The progression of Alzheimer's disease cannot be slowed down, as the disease cannot be cured and impaired functions may not be restored. However, symptoms can be targeted to improve the quality of a person's life and reduce the impact of the more troubling aspects of the illness.

Cholinesterase inhibitors are a class of drugs prescribed to treat symptoms related to memory, thinking, language, judgment, and other thought processes. Three cholinesterase inhibitors commonly prescribed include Donepezil (Aricept) approved to treat all stages of Alzheimer's; Rivastigmine (Exelon) approved to treat mild to moderate Alzheimer's; and Galantamine (Razadyne) approved to treat mild to moderate Alzheimer's. A second type of medication, memantine (Namenda), is approved by the FDA for the treatment of moderate to severe Alzheimer’s. Memantine is prescribed to improve memory, attention, reason, language, and the ability to perform simple tasks. It can be used alone or with other Alzheimer’s disease treatments. In mid-2021, the FDA approved another Alzheimer's drug, aducanumab; however, this approval was widely criticized and evidence of the drug's efficacy is contested.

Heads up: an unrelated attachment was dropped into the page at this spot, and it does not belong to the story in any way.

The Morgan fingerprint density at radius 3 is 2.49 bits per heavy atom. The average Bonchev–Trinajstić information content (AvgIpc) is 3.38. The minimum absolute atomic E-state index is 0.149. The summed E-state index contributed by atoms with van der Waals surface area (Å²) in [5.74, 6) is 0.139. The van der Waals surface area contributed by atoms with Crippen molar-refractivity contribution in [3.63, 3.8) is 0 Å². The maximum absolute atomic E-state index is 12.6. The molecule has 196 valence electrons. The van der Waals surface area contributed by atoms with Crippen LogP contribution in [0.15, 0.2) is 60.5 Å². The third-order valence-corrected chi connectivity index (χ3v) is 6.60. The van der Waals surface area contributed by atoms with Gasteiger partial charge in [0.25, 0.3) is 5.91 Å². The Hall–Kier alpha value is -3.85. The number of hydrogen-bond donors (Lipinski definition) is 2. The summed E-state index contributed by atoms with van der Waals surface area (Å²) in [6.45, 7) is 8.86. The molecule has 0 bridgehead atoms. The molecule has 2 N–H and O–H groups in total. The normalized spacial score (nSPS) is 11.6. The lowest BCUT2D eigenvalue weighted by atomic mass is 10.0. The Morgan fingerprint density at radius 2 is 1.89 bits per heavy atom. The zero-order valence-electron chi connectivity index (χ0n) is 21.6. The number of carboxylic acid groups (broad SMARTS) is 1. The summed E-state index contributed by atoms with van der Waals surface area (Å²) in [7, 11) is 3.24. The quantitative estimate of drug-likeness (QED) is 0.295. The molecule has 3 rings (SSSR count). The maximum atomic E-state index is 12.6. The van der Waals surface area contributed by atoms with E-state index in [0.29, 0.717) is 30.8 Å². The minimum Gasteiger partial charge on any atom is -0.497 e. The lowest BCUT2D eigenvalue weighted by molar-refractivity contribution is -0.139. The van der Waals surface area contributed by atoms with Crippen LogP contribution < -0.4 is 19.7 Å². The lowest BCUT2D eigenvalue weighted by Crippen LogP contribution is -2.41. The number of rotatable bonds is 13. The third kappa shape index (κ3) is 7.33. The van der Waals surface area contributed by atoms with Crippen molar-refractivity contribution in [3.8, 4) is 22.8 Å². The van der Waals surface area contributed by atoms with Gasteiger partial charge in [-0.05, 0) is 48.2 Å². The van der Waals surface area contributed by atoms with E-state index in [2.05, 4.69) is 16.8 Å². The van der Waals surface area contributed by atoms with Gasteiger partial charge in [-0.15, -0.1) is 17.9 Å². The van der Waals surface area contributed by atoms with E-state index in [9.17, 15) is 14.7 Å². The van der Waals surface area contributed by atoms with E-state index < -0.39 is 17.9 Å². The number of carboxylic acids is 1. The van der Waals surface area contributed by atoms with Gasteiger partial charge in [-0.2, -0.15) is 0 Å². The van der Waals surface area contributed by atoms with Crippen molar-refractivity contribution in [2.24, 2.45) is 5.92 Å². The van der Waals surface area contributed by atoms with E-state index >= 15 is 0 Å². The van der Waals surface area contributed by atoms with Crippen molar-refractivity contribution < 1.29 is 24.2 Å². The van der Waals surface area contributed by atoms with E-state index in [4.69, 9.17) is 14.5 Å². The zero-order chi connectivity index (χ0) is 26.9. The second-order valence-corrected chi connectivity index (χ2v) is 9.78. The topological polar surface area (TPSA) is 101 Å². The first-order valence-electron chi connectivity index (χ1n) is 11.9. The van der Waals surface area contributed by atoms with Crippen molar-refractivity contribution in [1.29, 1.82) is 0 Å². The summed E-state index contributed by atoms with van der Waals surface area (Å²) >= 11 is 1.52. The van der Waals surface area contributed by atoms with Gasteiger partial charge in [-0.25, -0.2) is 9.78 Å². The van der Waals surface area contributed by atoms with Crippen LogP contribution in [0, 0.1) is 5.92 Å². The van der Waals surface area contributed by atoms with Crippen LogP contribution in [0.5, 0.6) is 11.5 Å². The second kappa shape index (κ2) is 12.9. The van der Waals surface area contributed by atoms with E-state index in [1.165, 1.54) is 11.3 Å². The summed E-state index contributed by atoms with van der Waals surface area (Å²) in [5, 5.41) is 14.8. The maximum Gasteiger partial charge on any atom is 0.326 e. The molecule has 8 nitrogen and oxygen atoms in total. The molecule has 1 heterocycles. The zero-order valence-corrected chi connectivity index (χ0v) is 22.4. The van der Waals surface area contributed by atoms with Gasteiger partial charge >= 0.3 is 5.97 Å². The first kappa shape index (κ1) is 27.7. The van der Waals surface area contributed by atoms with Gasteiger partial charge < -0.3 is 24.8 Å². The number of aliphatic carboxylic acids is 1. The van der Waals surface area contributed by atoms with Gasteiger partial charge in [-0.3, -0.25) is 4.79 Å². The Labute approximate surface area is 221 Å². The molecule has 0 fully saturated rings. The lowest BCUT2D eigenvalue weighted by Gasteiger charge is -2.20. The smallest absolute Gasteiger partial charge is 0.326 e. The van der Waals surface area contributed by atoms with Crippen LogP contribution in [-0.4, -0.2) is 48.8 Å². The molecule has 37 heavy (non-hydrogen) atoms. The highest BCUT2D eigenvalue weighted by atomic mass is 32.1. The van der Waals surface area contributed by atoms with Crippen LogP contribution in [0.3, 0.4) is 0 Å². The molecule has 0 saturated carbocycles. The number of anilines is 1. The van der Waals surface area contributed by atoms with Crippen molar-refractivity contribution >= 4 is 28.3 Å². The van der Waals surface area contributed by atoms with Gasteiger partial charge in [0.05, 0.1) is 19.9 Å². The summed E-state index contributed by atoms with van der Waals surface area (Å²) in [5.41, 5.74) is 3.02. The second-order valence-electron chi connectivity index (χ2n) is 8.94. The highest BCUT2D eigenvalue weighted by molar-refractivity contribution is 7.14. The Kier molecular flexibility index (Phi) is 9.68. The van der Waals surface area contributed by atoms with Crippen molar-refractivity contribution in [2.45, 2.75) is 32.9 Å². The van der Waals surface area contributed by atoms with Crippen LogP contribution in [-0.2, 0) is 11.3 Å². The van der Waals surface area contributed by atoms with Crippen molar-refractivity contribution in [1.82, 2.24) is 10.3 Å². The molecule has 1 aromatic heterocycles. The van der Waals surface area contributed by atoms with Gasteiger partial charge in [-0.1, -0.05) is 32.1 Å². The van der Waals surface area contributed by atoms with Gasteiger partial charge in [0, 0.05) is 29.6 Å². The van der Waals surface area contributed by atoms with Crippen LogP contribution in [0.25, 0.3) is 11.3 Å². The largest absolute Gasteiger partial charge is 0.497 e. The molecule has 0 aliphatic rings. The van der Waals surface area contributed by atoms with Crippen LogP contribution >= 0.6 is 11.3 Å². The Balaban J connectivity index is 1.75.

Treatment may also focus on managing a patient's behavioral problems, confusion, and agitation; modifying the home environment; and supporting the family. Underlying disorders that contribute to confusion should also be identified and treated. Behavior modification may be helpful for some patients in controlling unacceptable or dangerous activity.

Can Alzheimer’s disease be cured?